Laura Arenschield | Columbus Dispatch
CLARINGTON, Ohio — Phillip Keevert, the only paid firefighter in Monroe County, was working a diesel spill on the morning of June 28 when a 911 dispatcher called his cellphone about another emergency.
Keevert was out of range of the county’s radio system, so he got in his truck and drove toward town. As he got closer, the radio static gave way to snippets of conversation.
He heard the word “well.” More static. Then the word “fire.”
One tanker truck was on fire at a StatOil North America well pad in Clarington. Now, two trucks were on fire. Now, three.
Keevert turned onto Rt. 78 east heading toward Clarington, about a 30-minute drive from the well pad, and saw a thick plume of black smoke cutting into the sky.
“It was like a bomb had gone off,” he said. “Just coal-black smoke, just rolling.”
Three years ago, before the shale-gas industry started booming in Ohio, oil and gas companies had permits for five hydraulically fractured wells in Monroe County, a rural county of about 15,000 people along the Ohio River near the West Virginia and Pennsylvania borders.
As of June 28, the day a well pad caught fire there, oil and gas companies had permits for 135 wells that either had been or could be hydraulically fractured, or fracked.
Three years ago, Keevert said, the county’s firefighters battled flames at homes or businesses. They helped during floods and severe storms.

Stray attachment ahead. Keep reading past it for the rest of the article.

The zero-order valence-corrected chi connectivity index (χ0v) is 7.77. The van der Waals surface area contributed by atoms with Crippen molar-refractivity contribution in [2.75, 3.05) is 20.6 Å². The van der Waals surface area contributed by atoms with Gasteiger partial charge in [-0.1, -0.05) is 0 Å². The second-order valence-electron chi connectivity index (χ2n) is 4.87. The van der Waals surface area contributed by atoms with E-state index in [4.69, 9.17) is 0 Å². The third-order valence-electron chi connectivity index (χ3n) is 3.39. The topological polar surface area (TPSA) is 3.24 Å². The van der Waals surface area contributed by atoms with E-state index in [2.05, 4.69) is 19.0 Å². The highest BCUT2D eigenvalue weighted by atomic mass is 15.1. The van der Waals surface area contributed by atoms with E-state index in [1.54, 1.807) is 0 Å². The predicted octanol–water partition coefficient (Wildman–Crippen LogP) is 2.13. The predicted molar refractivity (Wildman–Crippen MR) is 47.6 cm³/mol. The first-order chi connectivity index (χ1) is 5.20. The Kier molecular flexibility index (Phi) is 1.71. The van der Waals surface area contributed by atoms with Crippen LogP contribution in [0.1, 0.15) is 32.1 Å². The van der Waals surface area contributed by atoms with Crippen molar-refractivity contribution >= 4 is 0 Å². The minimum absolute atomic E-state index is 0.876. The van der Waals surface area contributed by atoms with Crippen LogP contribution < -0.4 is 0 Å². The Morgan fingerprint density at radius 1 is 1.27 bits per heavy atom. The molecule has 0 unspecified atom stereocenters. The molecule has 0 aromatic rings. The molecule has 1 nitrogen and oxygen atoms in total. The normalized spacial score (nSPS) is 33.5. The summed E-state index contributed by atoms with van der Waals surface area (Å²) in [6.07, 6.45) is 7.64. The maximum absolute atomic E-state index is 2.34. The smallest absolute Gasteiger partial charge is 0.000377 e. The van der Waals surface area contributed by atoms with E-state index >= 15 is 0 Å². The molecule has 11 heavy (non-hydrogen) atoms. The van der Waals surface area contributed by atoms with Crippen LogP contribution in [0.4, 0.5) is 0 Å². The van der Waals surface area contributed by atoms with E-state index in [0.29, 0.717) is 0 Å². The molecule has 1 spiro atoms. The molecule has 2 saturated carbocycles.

Keevert, who has been working for the county’s emergency-management agency since 2003, said the oil and gas industry has, in many ways, helped Monroe County.
It’s brought jobs, something desperately needed in a part of the state where coal-mining and factory jobs are dwindling.
But for a county with few resources, it has also brought headaches for emergency responders.
The StatOil fire started when a hydraulic tube used during the fracking process broke, according to preliminary reports. The broken line sprayed fracking fluid onto hot equipment, igniting it.
Twenty trucks went up in flames. Tires exploded. Chemicals burned.
No workers were hurt, but one firefighter was treated for smoke inhalation. About 25 people who live near the wells were evacuated.
For the firefighters, it was an exercise in frustration.
The firefighters’ radio equipment wouldn’t work at the site without a communications truck, something Monroe County doesn’t own. The nearest trucks, in Guernsey and Athens counties, were both in the shop.
So the firefighters waited seven hours for a communications truck to arrive from Columbus.
Firefighters use a special type of foam to put out chemical fires, and the firefighters had that foam. But their trucks were not outfitted with the best equipment to spray that foam from a distance.
And, firefighters say, it would have been helpful if they’d known sooner what chemicals were on fire.
Oil and gas drilling is not new in Ohio. For years, traditional wells have drilled vertically into the ground to tap into oil and gas deposits.
To access the natural gas in shale, though, drilling companies use a different process.
First, they drill down into the ground, then cut sideways into the shale. They build casings of steel and cement to protect surrounding soil from contamination. They send explosives to blast holes in those casings so they can access the shale.
Then they inject a mix of water, sand and chemicals under high pressure to fracture the shale. The fracture — the “frack” — releases oil and gas trapped in shale deposits.
Those chemicals can pose problems for firefighters during a blaze.
When firefighters got to the StatOil fire on June 28, a company employee told them the papers listing the chemicals that were on the well pad that day were inside a trailer. The trailer was on fire.